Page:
[onerng talk] /dev/random on Linux ...

Paul Campbell paul at taniwha.com
Sat Dec 20 22:08:58 GMT 2014

On Sat, 20 Dec 2014 16:23:11 Bill Cox wrote:
> I bypassed rngd and write directly to /dev/random. One very cool thing
> about the modular noise multiplier is the very accurate estimate of the
> entropy I am adding.  Basically anyone using /dev/urandom effectively is
> mounting a denial of service attack against people who need true random
> data.  Also the entropy mixing code has a problem in that it takes tiny
> amounts of entropy in at a time, enabling certain attacks. Because of these
> weaknesses I feel it is reasonable for some people to bypass the system
> entropy pool, but this is also asking for trouble. I do not know why this
> code is not modernized.

One thing I discovered looking at the kernel ode is that writing to 
/dev/random is not the same as what rngd does (it uses an ioctl and polls for 
entropy state).

In particular there's no entropy accounting if you write directly (and as a 
result no flow control back to your device) - writing to /dev/random stirs more 
entropy into the two pools (the same data is stirred into both /dev/random and 
/dev/urandom) but I suspect /dev/random is NOT unblocked by a plain write

There's another difference, if you use the ioctl call entropy is essentially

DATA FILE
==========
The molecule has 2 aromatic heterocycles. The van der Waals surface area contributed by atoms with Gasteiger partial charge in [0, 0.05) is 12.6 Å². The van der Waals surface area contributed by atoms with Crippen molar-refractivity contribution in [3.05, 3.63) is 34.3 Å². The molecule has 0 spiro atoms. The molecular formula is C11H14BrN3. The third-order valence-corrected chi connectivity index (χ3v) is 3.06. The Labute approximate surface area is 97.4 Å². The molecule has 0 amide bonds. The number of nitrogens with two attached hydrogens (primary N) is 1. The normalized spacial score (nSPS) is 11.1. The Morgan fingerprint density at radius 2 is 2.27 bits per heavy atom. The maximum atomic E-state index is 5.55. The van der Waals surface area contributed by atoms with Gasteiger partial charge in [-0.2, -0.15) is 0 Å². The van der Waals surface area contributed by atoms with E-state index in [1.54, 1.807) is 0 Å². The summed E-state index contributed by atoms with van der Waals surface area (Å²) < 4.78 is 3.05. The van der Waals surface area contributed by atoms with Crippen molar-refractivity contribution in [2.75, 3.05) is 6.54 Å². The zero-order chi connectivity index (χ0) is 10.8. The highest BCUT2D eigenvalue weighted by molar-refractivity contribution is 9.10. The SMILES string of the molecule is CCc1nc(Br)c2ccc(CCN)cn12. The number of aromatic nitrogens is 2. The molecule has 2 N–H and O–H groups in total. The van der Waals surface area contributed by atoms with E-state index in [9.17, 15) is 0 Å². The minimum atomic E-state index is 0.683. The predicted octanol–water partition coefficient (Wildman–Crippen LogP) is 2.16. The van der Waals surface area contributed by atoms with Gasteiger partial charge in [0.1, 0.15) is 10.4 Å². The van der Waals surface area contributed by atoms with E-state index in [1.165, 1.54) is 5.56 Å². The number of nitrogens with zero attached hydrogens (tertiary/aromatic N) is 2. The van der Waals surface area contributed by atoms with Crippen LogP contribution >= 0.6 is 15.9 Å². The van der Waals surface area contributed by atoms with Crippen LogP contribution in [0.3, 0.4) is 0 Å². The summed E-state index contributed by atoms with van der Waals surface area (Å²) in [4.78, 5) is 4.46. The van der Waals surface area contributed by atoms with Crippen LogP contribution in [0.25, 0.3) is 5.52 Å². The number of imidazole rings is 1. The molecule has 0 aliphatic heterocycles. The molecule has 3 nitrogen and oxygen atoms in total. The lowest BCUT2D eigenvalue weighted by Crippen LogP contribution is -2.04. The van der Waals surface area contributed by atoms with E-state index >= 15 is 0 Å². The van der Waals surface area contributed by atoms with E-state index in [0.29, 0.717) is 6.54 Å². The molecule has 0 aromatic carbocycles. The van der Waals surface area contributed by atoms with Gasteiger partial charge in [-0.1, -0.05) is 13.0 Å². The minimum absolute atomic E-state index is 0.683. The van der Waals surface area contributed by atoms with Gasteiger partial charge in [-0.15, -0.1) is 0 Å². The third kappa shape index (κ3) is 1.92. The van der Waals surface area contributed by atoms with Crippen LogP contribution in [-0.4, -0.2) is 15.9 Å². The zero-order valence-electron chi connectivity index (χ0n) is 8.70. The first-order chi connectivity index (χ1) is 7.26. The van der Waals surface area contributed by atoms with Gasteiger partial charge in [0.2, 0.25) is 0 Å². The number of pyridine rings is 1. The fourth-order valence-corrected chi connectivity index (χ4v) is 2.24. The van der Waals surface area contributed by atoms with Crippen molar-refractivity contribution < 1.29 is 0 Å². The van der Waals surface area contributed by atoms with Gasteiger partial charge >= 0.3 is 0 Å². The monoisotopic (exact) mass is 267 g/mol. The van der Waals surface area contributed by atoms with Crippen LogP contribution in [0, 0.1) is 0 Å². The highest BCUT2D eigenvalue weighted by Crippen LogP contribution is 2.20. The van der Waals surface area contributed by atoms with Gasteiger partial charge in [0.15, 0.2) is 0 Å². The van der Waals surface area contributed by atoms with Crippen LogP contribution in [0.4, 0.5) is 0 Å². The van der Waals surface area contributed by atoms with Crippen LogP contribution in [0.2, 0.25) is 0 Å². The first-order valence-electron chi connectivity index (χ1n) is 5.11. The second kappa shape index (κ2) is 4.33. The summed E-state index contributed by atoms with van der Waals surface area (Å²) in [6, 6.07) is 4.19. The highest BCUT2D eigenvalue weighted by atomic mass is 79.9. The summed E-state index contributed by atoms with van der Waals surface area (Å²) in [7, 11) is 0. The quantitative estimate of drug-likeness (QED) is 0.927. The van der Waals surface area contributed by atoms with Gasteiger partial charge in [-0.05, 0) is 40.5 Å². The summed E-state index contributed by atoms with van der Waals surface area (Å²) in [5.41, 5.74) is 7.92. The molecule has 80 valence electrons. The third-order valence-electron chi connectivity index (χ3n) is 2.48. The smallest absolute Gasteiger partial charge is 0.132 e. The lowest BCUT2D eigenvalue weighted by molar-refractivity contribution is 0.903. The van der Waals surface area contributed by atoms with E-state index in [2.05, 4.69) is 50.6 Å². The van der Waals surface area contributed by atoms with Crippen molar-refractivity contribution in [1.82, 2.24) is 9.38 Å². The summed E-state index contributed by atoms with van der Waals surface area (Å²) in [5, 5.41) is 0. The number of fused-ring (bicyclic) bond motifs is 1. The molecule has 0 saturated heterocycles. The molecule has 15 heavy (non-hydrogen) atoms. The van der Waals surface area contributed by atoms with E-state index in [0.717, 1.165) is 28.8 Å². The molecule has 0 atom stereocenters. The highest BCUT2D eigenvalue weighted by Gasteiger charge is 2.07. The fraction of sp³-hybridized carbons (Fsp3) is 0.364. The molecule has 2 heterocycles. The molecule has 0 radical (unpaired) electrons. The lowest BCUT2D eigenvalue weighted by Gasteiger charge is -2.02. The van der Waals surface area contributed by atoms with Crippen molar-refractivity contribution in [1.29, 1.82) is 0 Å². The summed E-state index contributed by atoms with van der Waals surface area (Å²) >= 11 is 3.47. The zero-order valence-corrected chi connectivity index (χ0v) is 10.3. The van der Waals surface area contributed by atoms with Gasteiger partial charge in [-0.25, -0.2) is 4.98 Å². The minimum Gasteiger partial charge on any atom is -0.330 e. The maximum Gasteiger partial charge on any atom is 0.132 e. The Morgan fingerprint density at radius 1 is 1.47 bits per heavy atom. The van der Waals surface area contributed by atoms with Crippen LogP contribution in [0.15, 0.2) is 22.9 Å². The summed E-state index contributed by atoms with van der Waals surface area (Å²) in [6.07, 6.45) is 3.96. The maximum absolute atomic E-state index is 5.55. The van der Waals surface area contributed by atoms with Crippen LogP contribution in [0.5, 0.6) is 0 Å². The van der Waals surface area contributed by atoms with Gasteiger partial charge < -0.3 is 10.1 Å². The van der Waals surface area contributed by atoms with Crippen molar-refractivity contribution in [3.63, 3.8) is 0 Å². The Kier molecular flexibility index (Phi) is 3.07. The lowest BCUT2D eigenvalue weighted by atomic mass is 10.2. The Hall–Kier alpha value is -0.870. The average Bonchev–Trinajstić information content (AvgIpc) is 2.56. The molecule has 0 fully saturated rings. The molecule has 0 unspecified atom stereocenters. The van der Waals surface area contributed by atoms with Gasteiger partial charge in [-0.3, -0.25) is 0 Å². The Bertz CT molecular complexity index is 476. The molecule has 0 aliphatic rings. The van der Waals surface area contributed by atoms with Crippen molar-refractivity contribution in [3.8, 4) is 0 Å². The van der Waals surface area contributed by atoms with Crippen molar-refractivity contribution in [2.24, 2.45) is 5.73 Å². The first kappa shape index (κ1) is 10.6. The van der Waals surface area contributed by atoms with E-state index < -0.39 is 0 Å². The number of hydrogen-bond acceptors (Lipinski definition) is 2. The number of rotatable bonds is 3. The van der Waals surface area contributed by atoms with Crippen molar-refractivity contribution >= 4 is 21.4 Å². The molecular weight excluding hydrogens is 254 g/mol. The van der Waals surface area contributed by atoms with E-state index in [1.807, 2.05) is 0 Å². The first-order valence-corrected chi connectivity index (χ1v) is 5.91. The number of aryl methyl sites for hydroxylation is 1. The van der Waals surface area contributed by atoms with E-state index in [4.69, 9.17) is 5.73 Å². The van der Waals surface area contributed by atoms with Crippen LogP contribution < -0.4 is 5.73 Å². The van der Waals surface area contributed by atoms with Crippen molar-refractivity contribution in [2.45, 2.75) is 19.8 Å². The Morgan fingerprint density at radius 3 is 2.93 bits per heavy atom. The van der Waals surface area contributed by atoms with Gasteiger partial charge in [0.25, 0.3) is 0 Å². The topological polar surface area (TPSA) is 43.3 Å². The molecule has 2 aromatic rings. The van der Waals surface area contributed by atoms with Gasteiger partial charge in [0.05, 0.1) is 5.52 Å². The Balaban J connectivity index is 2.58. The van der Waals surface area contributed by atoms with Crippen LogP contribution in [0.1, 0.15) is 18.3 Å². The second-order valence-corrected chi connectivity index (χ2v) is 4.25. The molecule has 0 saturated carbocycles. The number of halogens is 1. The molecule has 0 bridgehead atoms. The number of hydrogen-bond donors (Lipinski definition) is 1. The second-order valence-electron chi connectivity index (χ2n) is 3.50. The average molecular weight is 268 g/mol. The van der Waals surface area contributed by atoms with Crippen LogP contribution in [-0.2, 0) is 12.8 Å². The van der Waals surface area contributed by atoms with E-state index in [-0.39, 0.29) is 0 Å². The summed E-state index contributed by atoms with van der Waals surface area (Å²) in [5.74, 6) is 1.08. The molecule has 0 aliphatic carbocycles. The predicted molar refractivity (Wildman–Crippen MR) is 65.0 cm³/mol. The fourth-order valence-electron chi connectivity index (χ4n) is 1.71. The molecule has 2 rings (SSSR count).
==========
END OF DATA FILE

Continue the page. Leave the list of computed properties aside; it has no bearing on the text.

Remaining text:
buffered and sent to the internal RNGD that needs it most (ie the one that's 
being used the most by its users) - it's flow controlled throigh an incoming 
buffer - an external user can't tell which one gets which bits of entropy - but 
yes you're right /dev/urandom is essentially stealing entropy from rngd's 
stream, that's not true if you write directly since that data is duplicated 
into both streams

I actually don't think that knowing the exact details of how much entropy 
you're adding is that important, so long as it's high enough - as you point 
out an attacker's goal is to find out enough about the internal state of the 
PRNG that's making random numbers and information about that continually leaks 
into the real world through things like TCP packet headers/etc  (it's almost a 
'quantum' thing - if you observe it it stops being random, it becomes known), 
know enough of that and you may be able to predict future results (or past 
ones) - really our goal is to top up the  randomness of the PRNG's hidden 
state fast enough so that the information leaks don't become a weakness


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